Definition of lance in English:

lance

Syllabification: lance
Pronunciation: /lans
 
/

noun

  • 1A long weapon for thrusting, having a wooden shaft and a pointed steel head, formerly used by a horseman in charging.
    More example sentences
    • Around me were swords and arrows, lances and spears, weapons of all kinds, even ones I had never seen before.
    • Men of the armies fought with double-edged swords, battle-axes, lances, slings, and weapons of archery.
    • Seventy-five thousand horsemen armed with long lances came crashing out of the woods.
  • 1.1A weapon resembling a lance used in hunting fish or whales.
    More example sentences
    • He could sink that harpoon 3 feet into a whale and once fast it was not long before he was on the whale's back driving the lance 6 feet into its vitals.
    • Stubb takes after it in the process of pitchpoling; with a long lance, connected to a length of rope, he darts the whale, then pulls the lance back, and repeats the process.
    • The harpoon is a metal lance that is blasted out of the ship's harpoon gun by old-fashioned black powder.
  • 1.2 another term for lancer ( sense 1).
  • 2 [usually with modifier] A metal pipe supplying a jet of oxygen to a furnace or to a hot flame for cutting.
    More example sentences
    • Five basic processes are involved: oxy fuel gas cutting, metal powder cutting, chemical flux cutting, oxygen lance cutting, and oxygen arc cutting.
    • The specific areas of the sample selected for ablation are subjected to a burst of laser light, which acts like a microscopic thermal lance, to vaporise a tiny spot on the surface just 0.02 millimetre wide.
    • In the open hearth process an oxygen lance is arranged to blow large volumes of oxygen onto the molten metal in the hearth.
  • 3A rigid tube at the end of a hose for pumping or spraying liquid.
    More example sentences
    • This is one of those things where you drop a coin in the slot and then use a brush and a power spray, both on long lances attached to pressure hoses.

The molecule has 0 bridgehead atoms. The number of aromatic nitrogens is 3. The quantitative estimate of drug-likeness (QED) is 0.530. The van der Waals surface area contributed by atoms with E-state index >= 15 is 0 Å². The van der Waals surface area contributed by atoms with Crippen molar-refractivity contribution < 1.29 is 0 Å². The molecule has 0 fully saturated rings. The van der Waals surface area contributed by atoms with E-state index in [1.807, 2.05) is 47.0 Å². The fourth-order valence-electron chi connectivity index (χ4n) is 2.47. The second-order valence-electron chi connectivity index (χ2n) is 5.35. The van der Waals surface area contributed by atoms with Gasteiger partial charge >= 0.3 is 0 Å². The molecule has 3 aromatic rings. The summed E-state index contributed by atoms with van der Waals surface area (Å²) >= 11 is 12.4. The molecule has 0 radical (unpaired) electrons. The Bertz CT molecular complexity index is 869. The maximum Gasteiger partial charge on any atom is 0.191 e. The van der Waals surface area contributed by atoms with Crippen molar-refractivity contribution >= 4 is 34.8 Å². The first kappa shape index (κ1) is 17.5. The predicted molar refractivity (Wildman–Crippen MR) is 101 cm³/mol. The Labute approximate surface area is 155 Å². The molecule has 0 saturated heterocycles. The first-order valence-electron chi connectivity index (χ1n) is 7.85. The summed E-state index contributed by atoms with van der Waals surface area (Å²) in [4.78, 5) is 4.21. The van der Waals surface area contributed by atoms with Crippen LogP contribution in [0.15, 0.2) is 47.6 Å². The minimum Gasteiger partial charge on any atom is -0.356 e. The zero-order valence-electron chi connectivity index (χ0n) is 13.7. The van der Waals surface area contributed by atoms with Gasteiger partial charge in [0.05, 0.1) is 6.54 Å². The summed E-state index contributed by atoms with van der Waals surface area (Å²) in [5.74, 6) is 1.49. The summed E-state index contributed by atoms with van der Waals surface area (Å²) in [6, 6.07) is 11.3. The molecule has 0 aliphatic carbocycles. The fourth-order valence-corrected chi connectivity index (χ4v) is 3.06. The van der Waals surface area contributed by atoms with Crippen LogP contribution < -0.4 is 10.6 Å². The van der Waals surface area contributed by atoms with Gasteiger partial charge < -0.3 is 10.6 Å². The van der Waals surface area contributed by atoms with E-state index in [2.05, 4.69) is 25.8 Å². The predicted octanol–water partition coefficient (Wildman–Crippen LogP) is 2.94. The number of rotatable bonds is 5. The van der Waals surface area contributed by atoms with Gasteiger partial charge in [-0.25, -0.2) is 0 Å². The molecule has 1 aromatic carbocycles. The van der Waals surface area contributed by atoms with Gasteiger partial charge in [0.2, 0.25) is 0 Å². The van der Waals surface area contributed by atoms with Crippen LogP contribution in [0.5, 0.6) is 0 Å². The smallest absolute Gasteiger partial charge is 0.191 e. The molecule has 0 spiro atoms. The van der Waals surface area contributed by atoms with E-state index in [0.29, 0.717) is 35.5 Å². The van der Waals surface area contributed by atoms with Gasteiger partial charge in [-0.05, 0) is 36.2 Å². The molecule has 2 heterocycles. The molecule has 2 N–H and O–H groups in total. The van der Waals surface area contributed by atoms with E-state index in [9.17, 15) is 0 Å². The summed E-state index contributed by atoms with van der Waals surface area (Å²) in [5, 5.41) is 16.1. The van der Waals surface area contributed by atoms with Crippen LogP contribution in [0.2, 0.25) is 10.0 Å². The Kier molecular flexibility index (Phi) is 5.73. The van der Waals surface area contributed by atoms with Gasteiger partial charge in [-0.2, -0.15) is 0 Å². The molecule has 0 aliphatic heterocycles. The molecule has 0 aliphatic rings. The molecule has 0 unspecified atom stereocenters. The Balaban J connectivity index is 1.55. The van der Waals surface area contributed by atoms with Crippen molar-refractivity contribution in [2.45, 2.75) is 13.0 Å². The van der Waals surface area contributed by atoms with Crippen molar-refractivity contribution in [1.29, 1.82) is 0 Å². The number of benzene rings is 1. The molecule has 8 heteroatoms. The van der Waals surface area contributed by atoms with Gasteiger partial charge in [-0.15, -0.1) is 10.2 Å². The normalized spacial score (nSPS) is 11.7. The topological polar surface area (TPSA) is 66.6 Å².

• A pneumatically operated ball valve controls the flow of liquid nitrogen through each lance, and the entire process is sequenced from a pushbutton control panel.
    • He had borrowed the jet washer from his brother Alfred, who told the inquest he had modified it by replacing a plastic lance with a metal one.

verb

[with object] Medicine Back to top  
  • 1Prick or cut open with a lancet or other sharp instrument: abscesses should not be lanced until there is a soft spot in the center figurative the governor made it one of his priorities to lance the boil of corruption
    More example sentences
    • The pustule was lanced and cultured and subsequently grew Haemophihis species.
    • Suggested treatment for small, intact blisters is to remove the blister contents by needle aspiration or to lance the blister at its base but leave a pedicle of attachment.
    • Because supplies were scarce, doctors did not have anesthetic to numb this patient before lancing a boil that had been causing him problems for more than a year.
  • 1.1Pierce with or as if with a lance: the teenager had been lanced by a wooden splinter [no object]: figurative his eyes lanced right through her
    More example sentences
    • Slowly, stubbornly ignoring the excruciating pain that lanced my spine, I turned my face toward the wall.
    • There General Patton's American armour lanced its way into Nazi-held territory while the Brits fought a slower-paced battle into the Rhineland.
    • ‘Go ask the boy,’ you mutter, lancing Michael with a cold glare.
  • 1.2 [no object] Move suddenly and quickly: pain lanced through her
    More example sentences
    • Suddenly, red laser beams lanced out from underneath the window.
    • A buzzard dropped down to watch, a heavy twin-rotor helicopter thudded over, a jet lanced through, and a gamekeeper rolled past in a 4x4, that was the traffic for the day.
    • Carpenter motioned Matthew and Smith to enter first and they did so, their gun-mounted lights lancing through the remaining dust suspended in the dry, stale air of the passage.
  • 1.3 literary Fling; launch: he affirms to have lanced darts at the sun
    More example sentences
    • This is made evident by the fact that young Protestant girls from neighbouring schools also joined in the protest as they lanced verbal assaults at their Catholic peers.
    • The torpedo-boat lances one of her horrid needles of steel.
    • The lights have twinkled on in Lucern, spread below us, lancing golden shafts into the lake.

Origin

Middle English: from Old French lance (noun), lancier (verb), from Latin lancea (noun).

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